Why would sparsely populated states be more equal and densely populated states have a greater gap between the rich and poor.  I hypothesize higher density means more urbanized areas, which means more specialization of skills.  The economic concept of division of labor shows how the greatest economic benefits come from having each person focus on what they are most economically productive at and then trading their output with the output of someone else for all other items.  One way to think of it is to imagine Steve Jobs working in isolation in a rural area.  He would have less time to spend inventing computers and whatnot if he was unable to employ other people to mow his lawn, clean his car and other household chores.  Imagine if he had to do his own legal work, build his own house, cook his own food because there were no restaurants, etc. 

Large cities allow a high degree of division of labor.   Urban areas tend to be centers of economic specialization.  There are centers of specific industry specialization such as entertainment in Los Angeles, energy in Houston, finance and media in New York, insurance in Hartford, government in Washington DC, pharmaceuticals in New Jersey, autos in Detroit and technology in San Jose.  Most cities provide network benefits for commerce.  Corporate headquarters are mostly found in large metropolitan areas as employers can easily find necessary skilled workers in management, marketing, human resources, accounting, law, consulting and finance. 

The concentration of highly paid professionals in these large cities also leads to a concentration of poorly paid service workers because of the high degree of division of labor.  Whereas a small town worker may handle many household chores on their own, the highly compensated professionals around big cities like Los Angeles and New York hire maids, nannies, gardeners and even dog walkers.  They outsource some of their work to dry cleaners and restaurant employees.  They also may do more retail shopping, which means more need for low skill, low wage workers at retailers plus truck drivers and distribution center workers to deliver the goods.  It is no surprise, then, that large cities like Chicago, New York, Detroit and Los Angeles are both very rich and very poor at the same time.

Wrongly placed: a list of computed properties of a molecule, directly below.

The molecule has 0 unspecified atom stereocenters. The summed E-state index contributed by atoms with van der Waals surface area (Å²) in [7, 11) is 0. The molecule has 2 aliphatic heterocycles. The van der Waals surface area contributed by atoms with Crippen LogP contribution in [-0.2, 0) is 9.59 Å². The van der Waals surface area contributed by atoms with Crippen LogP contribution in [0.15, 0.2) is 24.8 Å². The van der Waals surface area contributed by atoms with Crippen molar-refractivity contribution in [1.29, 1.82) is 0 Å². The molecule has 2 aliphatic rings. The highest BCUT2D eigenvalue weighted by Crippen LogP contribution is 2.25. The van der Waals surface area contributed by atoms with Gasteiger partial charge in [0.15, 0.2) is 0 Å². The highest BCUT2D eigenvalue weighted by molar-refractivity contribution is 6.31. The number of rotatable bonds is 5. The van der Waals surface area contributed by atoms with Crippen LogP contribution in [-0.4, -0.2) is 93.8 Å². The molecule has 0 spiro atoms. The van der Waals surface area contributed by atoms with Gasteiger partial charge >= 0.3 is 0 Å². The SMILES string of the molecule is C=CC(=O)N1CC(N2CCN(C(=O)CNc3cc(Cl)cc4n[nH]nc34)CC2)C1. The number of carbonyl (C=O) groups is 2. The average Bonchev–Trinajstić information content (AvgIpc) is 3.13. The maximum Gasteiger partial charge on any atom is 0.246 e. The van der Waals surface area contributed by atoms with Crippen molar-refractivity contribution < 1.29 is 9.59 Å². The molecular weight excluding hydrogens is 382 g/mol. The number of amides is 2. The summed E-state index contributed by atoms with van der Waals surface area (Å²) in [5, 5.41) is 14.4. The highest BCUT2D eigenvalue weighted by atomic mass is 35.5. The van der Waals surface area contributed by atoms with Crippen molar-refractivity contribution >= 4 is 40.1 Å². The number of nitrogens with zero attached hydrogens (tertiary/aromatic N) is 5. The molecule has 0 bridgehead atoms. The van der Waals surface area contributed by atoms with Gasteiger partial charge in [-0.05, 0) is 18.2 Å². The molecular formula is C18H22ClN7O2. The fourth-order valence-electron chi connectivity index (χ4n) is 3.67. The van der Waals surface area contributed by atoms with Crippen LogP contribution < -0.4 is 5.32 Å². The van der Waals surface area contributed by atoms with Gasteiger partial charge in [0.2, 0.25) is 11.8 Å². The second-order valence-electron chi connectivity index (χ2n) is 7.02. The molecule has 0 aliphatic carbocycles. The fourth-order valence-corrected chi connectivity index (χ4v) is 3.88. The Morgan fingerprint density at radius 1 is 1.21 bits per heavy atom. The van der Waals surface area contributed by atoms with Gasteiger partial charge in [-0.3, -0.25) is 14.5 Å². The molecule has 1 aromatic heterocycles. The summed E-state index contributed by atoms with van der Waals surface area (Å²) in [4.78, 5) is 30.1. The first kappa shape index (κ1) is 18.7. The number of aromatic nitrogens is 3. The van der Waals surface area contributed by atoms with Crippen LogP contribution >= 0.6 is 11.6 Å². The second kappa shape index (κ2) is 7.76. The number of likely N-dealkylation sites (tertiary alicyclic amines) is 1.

The wealthy professionals living in Atherton, CA, Huntington Beach, CA, Wilmette, IL, Grosse Point, MI and Irvington, NY trade some of their copious amounts of money for leisure time by sub-contracting low skill work like house painting and pizza delivery to low skill workers.  These low skilled workers are generally paid below average wages, which helps explain why the large cities, and the states they reside in, are both rich and poor.  This helps explain the high Gini ratios in the more densely populated states.

These four regression analyses do not explain all of the differences in Gini ratios.  While income tax rates have no relationship, it is possible a measure of to marginal tax rates on the rich may be a factor.  We did not look at state and local sales and property taxes.  Other possible explanations may include educational attainment dispersion within each state, the types of industries prevalent in a state, immigration levels, and even cultural differences between states.